About this Mont Blanc.

In July 1816, Shelley got his first glimpse of Mont Blanc from a bridge in the valley of the Arve, near Chamounix. His poem, evidently begun almost at once, is terse and complex, full of profound cosmography and subtle psychology. While I had glimpsed Europe's highest mountain from the air once or twice, my first sight of it from the ground was in the summer of 1992, from midway up the valley of the Dranse -- one of the three streams in the Chablais that bear that ancient name, specifically the Dranse de Morzine, the one that flows into Lake Geneva at Thonon. My wife Charlotte and I spent that summer in the Savoy, the latest part of France to join the Republic, a land steeply climbing up from the shores of Lake Geneva into the high Alps, a land of ravines and valleys, each with its own dialect.

Throughout the year that followed our summer in the Haute Savoie, I had an odd, quiet feeling from time to time that I had to "do something" about Shelley. Little by little, that something came to connect with his poem "Mont Blanc," which was at the time very dimly recollected. Finally, a year later, flying from one place to another that had nothing to do with Shelley, it suddenly became clear that I had to write into his poem.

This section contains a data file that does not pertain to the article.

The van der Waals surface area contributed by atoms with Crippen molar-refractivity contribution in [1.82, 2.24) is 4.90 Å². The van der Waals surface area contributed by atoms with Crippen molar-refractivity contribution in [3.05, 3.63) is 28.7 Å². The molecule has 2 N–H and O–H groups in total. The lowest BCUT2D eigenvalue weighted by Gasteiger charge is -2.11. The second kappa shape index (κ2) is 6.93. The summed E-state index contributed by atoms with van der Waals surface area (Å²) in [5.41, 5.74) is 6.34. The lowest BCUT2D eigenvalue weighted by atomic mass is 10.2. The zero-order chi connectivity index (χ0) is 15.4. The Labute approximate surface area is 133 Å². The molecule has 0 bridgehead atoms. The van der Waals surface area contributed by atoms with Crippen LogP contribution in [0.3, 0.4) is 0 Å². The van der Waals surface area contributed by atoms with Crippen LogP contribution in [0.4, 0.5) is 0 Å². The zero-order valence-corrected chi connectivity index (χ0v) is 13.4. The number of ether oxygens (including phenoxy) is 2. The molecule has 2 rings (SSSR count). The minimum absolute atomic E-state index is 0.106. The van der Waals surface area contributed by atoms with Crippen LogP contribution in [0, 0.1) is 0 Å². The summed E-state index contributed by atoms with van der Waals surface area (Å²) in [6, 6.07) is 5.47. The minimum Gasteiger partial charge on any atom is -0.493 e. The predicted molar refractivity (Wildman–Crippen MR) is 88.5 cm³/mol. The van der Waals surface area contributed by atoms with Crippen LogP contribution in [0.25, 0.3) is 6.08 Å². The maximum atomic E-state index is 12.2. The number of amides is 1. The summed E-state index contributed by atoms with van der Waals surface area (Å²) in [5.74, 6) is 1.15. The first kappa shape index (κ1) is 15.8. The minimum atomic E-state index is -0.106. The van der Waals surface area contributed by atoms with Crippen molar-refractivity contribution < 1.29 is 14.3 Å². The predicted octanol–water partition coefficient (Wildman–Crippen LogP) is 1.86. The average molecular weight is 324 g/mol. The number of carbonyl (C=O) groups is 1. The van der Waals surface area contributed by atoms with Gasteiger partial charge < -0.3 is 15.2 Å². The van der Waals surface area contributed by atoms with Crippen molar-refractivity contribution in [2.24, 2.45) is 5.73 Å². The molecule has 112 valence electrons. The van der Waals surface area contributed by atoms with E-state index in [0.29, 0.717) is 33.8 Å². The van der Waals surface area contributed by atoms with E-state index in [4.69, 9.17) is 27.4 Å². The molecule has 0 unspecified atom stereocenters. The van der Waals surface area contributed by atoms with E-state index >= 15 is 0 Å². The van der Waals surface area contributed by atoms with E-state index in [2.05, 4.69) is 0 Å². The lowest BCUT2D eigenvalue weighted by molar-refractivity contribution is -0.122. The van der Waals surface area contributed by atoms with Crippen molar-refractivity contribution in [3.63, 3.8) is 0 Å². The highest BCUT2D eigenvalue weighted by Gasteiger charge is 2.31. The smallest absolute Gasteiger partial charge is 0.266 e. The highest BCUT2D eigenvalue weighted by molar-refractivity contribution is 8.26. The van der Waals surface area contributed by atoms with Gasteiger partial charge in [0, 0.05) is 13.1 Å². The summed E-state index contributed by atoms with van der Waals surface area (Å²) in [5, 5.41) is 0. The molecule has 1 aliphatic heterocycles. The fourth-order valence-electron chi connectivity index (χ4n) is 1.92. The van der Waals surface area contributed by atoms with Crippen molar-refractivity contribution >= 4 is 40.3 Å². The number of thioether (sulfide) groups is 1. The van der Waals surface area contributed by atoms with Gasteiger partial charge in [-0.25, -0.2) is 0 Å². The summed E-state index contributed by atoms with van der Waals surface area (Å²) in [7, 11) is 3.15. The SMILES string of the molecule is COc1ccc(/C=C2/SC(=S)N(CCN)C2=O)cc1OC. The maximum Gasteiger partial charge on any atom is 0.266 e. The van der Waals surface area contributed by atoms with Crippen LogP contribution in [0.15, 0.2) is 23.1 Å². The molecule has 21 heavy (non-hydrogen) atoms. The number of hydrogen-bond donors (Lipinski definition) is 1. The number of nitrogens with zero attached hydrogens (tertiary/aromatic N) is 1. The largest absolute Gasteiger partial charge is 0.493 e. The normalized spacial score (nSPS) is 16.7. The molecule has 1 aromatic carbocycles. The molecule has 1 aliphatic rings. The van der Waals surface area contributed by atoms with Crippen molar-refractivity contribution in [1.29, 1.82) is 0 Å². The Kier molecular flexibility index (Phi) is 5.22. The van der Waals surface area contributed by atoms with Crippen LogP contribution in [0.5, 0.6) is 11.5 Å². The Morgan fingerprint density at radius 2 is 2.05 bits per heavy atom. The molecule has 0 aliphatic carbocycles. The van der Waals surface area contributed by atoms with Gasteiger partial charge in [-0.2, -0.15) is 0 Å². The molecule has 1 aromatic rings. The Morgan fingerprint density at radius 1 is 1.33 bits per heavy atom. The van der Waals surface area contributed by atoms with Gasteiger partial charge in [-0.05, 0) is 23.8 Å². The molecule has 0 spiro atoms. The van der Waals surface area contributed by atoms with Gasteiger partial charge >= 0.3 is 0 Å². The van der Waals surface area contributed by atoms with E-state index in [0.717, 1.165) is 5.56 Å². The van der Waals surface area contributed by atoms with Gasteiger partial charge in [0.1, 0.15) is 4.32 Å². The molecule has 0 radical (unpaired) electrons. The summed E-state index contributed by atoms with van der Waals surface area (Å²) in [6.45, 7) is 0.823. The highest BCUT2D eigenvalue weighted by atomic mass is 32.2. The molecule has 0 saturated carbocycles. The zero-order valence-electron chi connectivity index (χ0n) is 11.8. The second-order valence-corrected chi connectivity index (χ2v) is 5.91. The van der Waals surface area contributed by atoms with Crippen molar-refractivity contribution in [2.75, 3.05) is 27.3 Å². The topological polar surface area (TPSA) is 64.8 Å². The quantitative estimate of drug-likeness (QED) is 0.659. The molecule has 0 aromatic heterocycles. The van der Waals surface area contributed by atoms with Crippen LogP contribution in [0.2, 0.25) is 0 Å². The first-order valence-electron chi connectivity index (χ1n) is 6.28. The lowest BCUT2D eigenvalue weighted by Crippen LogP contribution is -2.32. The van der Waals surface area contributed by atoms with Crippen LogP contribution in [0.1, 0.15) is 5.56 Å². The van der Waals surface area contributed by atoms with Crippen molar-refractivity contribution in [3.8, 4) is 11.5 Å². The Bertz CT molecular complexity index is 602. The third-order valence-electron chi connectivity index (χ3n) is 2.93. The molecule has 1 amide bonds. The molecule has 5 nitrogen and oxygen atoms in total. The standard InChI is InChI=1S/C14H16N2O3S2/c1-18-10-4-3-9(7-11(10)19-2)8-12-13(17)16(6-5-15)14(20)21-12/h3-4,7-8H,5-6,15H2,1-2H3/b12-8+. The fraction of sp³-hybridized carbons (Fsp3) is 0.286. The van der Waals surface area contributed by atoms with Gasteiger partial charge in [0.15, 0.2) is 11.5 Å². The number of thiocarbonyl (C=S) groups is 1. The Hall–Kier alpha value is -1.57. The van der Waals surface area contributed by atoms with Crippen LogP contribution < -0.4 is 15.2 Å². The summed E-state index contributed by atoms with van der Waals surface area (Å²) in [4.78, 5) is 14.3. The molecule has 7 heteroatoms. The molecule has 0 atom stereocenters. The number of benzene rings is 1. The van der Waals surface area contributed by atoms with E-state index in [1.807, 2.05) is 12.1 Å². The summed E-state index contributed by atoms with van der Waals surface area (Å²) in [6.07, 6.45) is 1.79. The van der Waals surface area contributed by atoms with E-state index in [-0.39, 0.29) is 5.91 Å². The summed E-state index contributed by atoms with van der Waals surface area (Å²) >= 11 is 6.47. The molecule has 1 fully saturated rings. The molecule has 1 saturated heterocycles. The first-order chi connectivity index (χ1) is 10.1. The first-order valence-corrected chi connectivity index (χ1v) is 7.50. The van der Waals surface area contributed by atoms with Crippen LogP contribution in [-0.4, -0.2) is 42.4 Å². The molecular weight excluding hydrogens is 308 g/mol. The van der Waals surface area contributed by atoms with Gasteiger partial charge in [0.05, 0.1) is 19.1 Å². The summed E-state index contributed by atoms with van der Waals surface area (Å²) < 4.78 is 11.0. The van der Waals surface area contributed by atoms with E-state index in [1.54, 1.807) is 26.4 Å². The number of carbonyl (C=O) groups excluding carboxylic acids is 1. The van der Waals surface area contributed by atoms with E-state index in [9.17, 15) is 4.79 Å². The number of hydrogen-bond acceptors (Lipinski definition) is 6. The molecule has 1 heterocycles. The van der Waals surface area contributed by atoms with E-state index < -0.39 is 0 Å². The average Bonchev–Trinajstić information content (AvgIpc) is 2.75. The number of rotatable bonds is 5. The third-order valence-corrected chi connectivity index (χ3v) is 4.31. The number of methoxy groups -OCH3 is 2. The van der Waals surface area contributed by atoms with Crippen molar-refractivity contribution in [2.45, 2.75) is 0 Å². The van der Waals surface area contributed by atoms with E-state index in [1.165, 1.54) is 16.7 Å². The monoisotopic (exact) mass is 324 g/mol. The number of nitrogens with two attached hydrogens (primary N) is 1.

The result is a poem of mine that happens to preserve intact, in one form or another, all the words of Shelley's poem, in their original order, but with intrusions and incursions and extrusions of my own. The poem swells from six pages to forty. The subjects change, the persons vary, the concerns develop in their own way, and a different stream flows--north where his flowed west--down to the same sea.

Any decent poem has room in it for us all. The process of "writing into" someone else's poem is an act of reading, of listening, talking. Though formally it is a transgression, and may strike the reader as an arrogance, or an irrelevance to the sweet original design, in fact this writing-into turns the act of reading into an act of conversation.

So Shelley's poem is the landscape through which I could move, and meet France again, and the Alps, and the summer and the quick downrush of those streams. The poem I have written in his spaces pleases me, and seems to be a poem that speaks my mind more clearly than the fortunes of language usually allow. In the text itself, I have not especially foregrounded the strategy or methods of in-reading; it is simply there, letting me go on. The printed book does not explain what the poem is, other than to say that the poem is inscribed inside Shelley's.

Enough said.